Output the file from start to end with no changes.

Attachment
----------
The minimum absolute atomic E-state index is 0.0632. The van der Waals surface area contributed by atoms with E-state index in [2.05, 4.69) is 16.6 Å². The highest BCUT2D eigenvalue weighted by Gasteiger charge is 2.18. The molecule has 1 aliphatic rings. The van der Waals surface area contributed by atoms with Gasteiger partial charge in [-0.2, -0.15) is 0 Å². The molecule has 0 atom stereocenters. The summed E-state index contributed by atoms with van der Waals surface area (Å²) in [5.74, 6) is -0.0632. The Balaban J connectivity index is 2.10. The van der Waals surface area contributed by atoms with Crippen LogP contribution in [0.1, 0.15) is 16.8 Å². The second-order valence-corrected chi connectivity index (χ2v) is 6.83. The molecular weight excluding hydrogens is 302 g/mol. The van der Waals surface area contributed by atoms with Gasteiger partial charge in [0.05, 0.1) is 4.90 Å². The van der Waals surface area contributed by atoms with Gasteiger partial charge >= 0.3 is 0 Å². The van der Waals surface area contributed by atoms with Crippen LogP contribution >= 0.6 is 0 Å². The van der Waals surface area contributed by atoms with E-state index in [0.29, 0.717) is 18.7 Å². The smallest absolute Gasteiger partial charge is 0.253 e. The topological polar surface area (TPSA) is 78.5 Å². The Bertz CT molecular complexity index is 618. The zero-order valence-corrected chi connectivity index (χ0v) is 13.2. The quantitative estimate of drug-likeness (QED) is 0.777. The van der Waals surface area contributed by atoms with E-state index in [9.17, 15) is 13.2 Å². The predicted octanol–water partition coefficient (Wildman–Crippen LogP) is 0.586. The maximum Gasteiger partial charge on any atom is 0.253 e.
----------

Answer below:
The minimum absolute atomic E-state index is 0.0632. The van der Waals surface area contributed by atoms with E-state index in [2.05, 4.69) is 16.6 Å². The highest BCUT2D eigenvalue weighted by Gasteiger charge is 2.18. The molecule has 1 aliphatic rings. The van der Waals surface area contributed by atoms with Gasteiger partial charge in [-0.2, -0.15) is 0 Å². The molecule has 0 atom stereocenters. The summed E-state index contributed by atoms with van der Waals surface area (Å²) in [5.74, 6) is -0.0632. The Balaban J connectivity index is 2.10. The van der Waals surface area contributed by atoms with Crippen LogP contribution in [0.1, 0.15) is 16.8 Å². The second-order valence-corrected chi connectivity index (χ2v) is 6.83. The molecular weight excluding hydrogens is 302 g/mol. The van der Waals surface area contributed by atoms with Gasteiger partial charge in [0.05, 0.1) is 4.90 Å². The van der Waals surface area contributed by atoms with Gasteiger partial charge >= 0.3 is 0 Å². The van der Waals surface area contributed by atoms with Crippen LogP contribution >= 0.6 is 0 Å². The van der Waals surface area contributed by atoms with E-state index in [0.29, 0.717) is 18.7 Å². The smallest absolute Gasteiger partial charge is 0.253 e. The topological polar surface area (TPSA) is 78.5 Å². The Bertz CT molecular complexity index is 618. The zero-order valence-corrected chi connectivity index (χ0v) is 13.2. The quantitative estimate of drug-likeness (QED) is 0.777. The van der Waals surface area contributed by atoms with E-state index in [9.17, 15) is 13.2 Å². The predicted octanol–water partition coefficient (Wildman–Crippen LogP) is 0.586. The maximum Gasteiger partial charge on any atom is 0.253 e.